Enthusiasm for the Democratic Party is waning among millennials, according to a Reuters/Ipsos poll. The online survey of more than 16,000 registered voters ages 18 to 34 shows that the edge Democrats have over Republicans with this group has slipped significantly in the past two years.
Two years ago, 55 percent of registered voters ages 18 to 34 supported Democrats for Congress, while only 27 percent supported Republicans. Now, Democratic support is down to 46 percent. Support for the GOP is steady at a lowly 28 percent.
That’s still a significant edge for the Dems. However, they count heavily on the millennial vote. A 10 point diminution of their edge would be blow because, as Reuters says, Democrats need all the loyalty they can get to achieve a net gain of 23 seats to capture control of the House.
What has caused the Democrats’ loss of support among millennials? Reuters points to the economy — almost always a good starting point. Millennials now split evenly on which Party has the better plan to deal with it. Two years ago, Democrats had a 12 point edge.
Like the rest of us, millennials can’t help but appreciate the extra money the tax cut has conferred. Even more than the rest of us, they are likely to appreciate the improved job market.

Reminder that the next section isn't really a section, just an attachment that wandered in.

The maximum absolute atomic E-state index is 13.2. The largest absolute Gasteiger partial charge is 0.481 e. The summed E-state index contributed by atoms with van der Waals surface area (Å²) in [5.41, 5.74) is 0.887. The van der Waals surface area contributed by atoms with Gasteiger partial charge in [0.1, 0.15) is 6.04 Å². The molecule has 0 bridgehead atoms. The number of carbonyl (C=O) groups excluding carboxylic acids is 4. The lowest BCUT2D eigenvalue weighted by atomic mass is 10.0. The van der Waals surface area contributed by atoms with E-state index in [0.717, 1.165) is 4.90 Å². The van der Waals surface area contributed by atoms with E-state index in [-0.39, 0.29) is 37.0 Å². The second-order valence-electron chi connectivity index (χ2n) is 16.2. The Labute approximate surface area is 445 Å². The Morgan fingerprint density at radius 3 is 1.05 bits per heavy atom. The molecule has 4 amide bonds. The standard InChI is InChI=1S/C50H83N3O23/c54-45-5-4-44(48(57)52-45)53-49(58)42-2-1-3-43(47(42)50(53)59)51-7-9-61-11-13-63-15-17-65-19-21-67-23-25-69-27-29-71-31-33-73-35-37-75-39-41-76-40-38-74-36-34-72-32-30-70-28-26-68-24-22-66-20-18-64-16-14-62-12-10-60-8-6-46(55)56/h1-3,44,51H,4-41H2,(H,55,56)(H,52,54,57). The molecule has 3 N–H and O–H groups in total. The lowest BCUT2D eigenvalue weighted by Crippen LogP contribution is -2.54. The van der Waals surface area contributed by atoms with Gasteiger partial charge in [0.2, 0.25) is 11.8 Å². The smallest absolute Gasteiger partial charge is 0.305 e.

Yet, support for the GOP hasn’t increased. The diminution of the gap is all down to a decline in Democratic support. So the poll seems to reflect disillusionment with Democrats, not appreciation of Republicans.
Why the disillusionment? One clue may be the large role white males play in the decline of Democratic support among millennials. Two years ago, this cohort favored Dems by a 48-36 margin. Now it favors Republicans by 46-37.
Does the economy fully explain this massive swing? I doubt it. There’s little reason for white male perceptions in this realm to differ significantly from the perceptions of others.
Cultural issues must be in play. Stated differently, young white males seem increasingly attuned to the left’s perception of them.